Baseball, apple pie, and a Mexican drug cartel

Los Angeles Dodgers’ Yasiel Puig peers out from the dugout during the first inning of a baseball game against the Arizona Diamondbacks on Saturday, April 12, 2014, in Phoenix. The Dodgers defeated the Diamondbacks 8-5. (AP Photo/Ralph Freso)

Suddenly, baseball has a new drug problem, and it’s making performance enhancing drugs look small time.

Yasiel Puig of the Los Angeles Dodgers is one of the most exciting and enigmatic players in baseball, and now the story of how he escaped from Cuba has been told. He was smuggled out by a Mexican drug cartel, Los Angeles Magazine reveals.

The smugglers held him to extract more money from a Miami crook who arranged to have him taken from Cuba in exchange for getting 20 percent of Puig’s future earnings. But the cartel demanded more money. So Puig was rescued from his Mexican hiding place by a gang organized by the Miami man.

In an article today in the Los Angeles Times, Bill Plaschke notes there’s plenty to be worried about.

• The story reports that late in the summer of 2012, the smugglers still wanted their money, and threatened to harm Puig unless he paid. Now that Puig is a multi-millionaire, are the smugglers still involved, and could that involvement one day lead to Dodger Stadium?

• The story notes that in the fall of 2012, one of the smugglers was killed, execution-style, after Puig allegedly complained about the harassment to his former agent, Gilberto Suarez. Could there be revenge involved, and could that one day lead to Dodger Stadium?

• The story details how Pacheco will be given 20% of all of Puig’s future earnings in a deal that is not unusual for desperate Cuban players. Does these mean that the rumors of Pacheco’s appearances around the Dodgers last year were true? Is this Miami man quietly pulling the strings on Puig’s turbulent life?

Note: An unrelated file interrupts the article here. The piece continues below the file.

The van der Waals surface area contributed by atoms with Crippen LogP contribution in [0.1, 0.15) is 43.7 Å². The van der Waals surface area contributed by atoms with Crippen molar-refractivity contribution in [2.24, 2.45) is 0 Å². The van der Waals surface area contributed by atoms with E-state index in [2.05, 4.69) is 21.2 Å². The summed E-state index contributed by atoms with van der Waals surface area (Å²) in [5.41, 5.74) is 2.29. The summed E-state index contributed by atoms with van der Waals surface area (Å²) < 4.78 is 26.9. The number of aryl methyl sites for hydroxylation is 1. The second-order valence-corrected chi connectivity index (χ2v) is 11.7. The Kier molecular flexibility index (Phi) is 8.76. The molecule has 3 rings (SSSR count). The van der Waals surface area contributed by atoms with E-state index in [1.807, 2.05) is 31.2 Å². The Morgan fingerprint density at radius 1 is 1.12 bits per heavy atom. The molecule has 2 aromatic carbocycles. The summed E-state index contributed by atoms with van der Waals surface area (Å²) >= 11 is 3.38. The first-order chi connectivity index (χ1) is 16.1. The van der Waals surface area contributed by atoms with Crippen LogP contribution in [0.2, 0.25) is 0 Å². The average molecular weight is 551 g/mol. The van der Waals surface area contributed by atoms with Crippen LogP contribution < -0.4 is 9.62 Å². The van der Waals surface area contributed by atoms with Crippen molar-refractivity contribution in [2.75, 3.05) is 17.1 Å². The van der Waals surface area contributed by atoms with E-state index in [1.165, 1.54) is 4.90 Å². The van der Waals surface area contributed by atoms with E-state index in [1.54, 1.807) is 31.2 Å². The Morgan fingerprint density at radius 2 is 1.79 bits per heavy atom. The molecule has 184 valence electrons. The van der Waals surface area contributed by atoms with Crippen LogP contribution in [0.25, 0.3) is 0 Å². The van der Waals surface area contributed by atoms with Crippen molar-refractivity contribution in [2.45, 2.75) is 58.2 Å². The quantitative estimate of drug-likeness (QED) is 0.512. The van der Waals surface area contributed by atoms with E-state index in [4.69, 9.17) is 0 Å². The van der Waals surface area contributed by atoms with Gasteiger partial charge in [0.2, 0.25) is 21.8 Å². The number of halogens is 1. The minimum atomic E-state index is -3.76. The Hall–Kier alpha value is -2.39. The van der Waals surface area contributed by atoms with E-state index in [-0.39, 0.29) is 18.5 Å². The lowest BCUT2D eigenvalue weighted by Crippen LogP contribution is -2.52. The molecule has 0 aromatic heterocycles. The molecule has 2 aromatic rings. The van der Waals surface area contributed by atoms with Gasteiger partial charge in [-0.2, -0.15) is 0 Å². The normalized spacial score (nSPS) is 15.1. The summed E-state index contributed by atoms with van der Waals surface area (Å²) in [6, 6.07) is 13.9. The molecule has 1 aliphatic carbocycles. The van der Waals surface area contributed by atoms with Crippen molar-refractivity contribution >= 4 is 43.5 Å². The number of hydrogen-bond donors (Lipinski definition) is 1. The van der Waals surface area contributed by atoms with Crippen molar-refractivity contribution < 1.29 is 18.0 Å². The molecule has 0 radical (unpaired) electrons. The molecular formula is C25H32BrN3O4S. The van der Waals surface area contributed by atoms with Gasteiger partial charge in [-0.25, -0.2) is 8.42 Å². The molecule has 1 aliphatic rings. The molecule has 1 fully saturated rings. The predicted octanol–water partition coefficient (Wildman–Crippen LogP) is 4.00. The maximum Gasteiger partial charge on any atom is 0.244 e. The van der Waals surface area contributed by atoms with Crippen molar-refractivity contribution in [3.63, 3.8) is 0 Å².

All of this smuggling, of course, is brought to you by the U.S. embargo on travel to and from Cuba.

  • David

    Fans in America might not realize that there are other things going on in his life that might be a reason for his off the field behavior.

  • This story is well-written and worth the full read. Unfortunately, this story is the blueprint for most of today’s great Cuban stars like Yoenis Céspedes, Jose Abreu, etc. Aroldis Chapman simply walked away from his team at a tournament in the Netherlands, José Iglesias did the same in Canada. I can’t imagine the anguish that comes with leaving your family behind in an uncertain situation.

    The Dominican Republic’s baseball farm system is remarkably corrupt as well. For people who enjoyed this article, I would recommend watching the Netflix documentary: Ballplayer Pelotero

  • MrE85

    “All of this smuggling, of course, is brought to you by the U.S. embargo on travel to and from Cuba”
    Not to mention America’s seemingly endless appetite for drugs…